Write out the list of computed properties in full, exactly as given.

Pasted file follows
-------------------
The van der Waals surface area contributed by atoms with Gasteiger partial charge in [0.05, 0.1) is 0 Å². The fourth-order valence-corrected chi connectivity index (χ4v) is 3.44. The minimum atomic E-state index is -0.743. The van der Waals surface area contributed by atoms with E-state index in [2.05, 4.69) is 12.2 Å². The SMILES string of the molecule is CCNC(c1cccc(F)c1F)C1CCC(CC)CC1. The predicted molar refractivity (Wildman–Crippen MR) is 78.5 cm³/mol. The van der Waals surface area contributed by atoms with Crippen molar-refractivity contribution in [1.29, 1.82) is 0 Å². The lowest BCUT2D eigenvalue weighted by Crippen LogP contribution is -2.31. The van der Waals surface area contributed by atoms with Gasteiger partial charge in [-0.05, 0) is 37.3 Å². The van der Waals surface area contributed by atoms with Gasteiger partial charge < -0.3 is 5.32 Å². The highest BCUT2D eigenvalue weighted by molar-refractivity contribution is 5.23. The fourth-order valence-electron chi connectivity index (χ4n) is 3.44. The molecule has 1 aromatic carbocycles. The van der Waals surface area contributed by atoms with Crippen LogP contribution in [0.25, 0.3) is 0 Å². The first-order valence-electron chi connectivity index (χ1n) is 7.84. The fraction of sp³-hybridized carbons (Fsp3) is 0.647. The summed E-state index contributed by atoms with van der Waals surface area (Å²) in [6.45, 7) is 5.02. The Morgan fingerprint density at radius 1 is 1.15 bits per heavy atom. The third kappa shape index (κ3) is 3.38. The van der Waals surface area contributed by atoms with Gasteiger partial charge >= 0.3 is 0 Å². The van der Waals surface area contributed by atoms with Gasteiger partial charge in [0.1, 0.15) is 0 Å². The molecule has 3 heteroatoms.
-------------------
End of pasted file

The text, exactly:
The van der Waals surface area contributed by atoms with Gasteiger partial charge in [0.05, 0.1) is 0 Å². The fourth-order valence-corrected chi connectivity index (χ4v) is 3.44. The minimum atomic E-state index is -0.743. The van der Waals surface area contributed by atoms with E-state index in [2.05, 4.69) is 12.2 Å². The SMILES string of the molecule is CCNC(c1cccc(F)c1F)C1CCC(CC)CC1. The predicted molar refractivity (Wildman–Crippen MR) is 78.5 cm³/mol. The van der Waals surface area contributed by atoms with Crippen molar-refractivity contribution in [1.29, 1.82) is 0 Å². The lowest BCUT2D eigenvalue weighted by Crippen LogP contribution is -2.31. The van der Waals surface area contributed by atoms with Gasteiger partial charge in [-0.05, 0) is 37.3 Å². The van der Waals surface area contributed by atoms with Gasteiger partial charge < -0.3 is 5.32 Å². The highest BCUT2D eigenvalue weighted by molar-refractivity contribution is 5.23. The fourth-order valence-electron chi connectivity index (χ4n) is 3.44. The molecule has 1 aromatic carbocycles. The van der Waals surface area contributed by atoms with Crippen LogP contribution in [0.25, 0.3) is 0 Å². The first-order valence-electron chi connectivity index (χ1n) is 7.84. The fraction of sp³-hybridized carbons (Fsp3) is 0.647. The summed E-state index contributed by atoms with van der Waals surface area (Å²) in [6.45, 7) is 5.02. The Morgan fingerprint density at radius 1 is 1.15 bits per heavy atom. The third kappa shape index (κ3) is 3.38. The van der Waals surface area contributed by atoms with Gasteiger partial charge >= 0.3 is 0 Å². The van der Waals surface area contributed by atoms with Gasteiger partial charge in [0.1, 0.15) is 0 Å². The molecule has 3 heteroatoms.